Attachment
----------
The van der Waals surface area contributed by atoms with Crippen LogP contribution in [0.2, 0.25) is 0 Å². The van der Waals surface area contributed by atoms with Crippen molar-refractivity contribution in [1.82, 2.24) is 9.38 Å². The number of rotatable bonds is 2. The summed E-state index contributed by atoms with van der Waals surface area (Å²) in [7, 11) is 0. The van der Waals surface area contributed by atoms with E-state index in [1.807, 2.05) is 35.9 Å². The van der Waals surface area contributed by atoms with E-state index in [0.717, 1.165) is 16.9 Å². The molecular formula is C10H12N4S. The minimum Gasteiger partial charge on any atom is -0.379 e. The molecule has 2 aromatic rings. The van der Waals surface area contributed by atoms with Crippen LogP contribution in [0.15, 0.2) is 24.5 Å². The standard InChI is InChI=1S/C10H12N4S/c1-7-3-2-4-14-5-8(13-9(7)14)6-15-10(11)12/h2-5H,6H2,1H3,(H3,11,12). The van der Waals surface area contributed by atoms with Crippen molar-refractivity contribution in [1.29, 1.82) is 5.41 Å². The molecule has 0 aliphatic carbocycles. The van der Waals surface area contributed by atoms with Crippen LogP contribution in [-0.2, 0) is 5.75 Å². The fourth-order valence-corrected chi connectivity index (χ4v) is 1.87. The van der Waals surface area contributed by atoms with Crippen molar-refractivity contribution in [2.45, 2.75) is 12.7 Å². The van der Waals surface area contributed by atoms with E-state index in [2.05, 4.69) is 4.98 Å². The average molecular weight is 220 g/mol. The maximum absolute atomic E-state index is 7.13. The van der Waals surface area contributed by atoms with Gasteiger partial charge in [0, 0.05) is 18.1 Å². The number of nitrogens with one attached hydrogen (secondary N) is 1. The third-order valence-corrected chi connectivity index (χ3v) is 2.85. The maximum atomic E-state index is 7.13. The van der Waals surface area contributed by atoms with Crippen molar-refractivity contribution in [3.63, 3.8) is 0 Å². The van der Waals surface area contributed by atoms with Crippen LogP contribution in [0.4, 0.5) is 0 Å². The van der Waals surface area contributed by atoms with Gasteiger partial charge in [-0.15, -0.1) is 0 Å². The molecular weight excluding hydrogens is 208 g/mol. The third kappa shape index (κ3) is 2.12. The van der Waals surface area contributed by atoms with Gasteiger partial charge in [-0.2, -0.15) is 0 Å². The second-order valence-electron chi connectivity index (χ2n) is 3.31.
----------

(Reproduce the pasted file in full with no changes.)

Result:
The van der Waals surface area contributed by atoms with Crippen LogP contribution in [0.2, 0.25) is 0 Å². The van der Waals surface area contributed by atoms with Crippen molar-refractivity contribution in [1.82, 2.24) is 9.38 Å². The number of rotatable bonds is 2. The summed E-state index contributed by atoms with van der Waals surface area (Å²) in [7, 11) is 0. The van der Waals surface area contributed by atoms with E-state index in [1.807, 2.05) is 35.9 Å². The van der Waals surface area contributed by atoms with E-state index in [0.717, 1.165) is 16.9 Å². The molecular formula is C10H12N4S. The minimum Gasteiger partial charge on any atom is -0.379 e. The molecule has 2 aromatic rings. The van der Waals surface area contributed by atoms with Crippen LogP contribution in [0.15, 0.2) is 24.5 Å². The standard InChI is InChI=1S/C10H12N4S/c1-7-3-2-4-14-5-8(13-9(7)14)6-15-10(11)12/h2-5H,6H2,1H3,(H3,11,12). The van der Waals surface area contributed by atoms with Crippen molar-refractivity contribution in [1.29, 1.82) is 5.41 Å². The molecule has 0 aliphatic carbocycles. The van der Waals surface area contributed by atoms with Crippen LogP contribution in [-0.2, 0) is 5.75 Å². The fourth-order valence-corrected chi connectivity index (χ4v) is 1.87. The van der Waals surface area contributed by atoms with Crippen molar-refractivity contribution in [2.45, 2.75) is 12.7 Å². The van der Waals surface area contributed by atoms with E-state index in [2.05, 4.69) is 4.98 Å². The average molecular weight is 220 g/mol. The maximum absolute atomic E-state index is 7.13. The van der Waals surface area contributed by atoms with Gasteiger partial charge in [0, 0.05) is 18.1 Å². The number of nitrogens with one attached hydrogen (secondary N) is 1. The third-order valence-corrected chi connectivity index (χ3v) is 2.85. The maximum atomic E-state index is 7.13. The van der Waals surface area contributed by atoms with Crippen molar-refractivity contribution in [3.63, 3.8) is 0 Å². The van der Waals surface area contributed by atoms with Crippen LogP contribution in [0.4, 0.5) is 0 Å². The van der Waals surface area contributed by atoms with Gasteiger partial charge in [-0.15, -0.1) is 0 Å². The molecular weight excluding hydrogens is 208 g/mol. The third kappa shape index (κ3) is 2.12. The van der Waals surface area contributed by atoms with Gasteiger partial charge in [-0.2, -0.15) is 0 Å². The second-order valence-electron chi connectivity index (χ2n) is 3.31.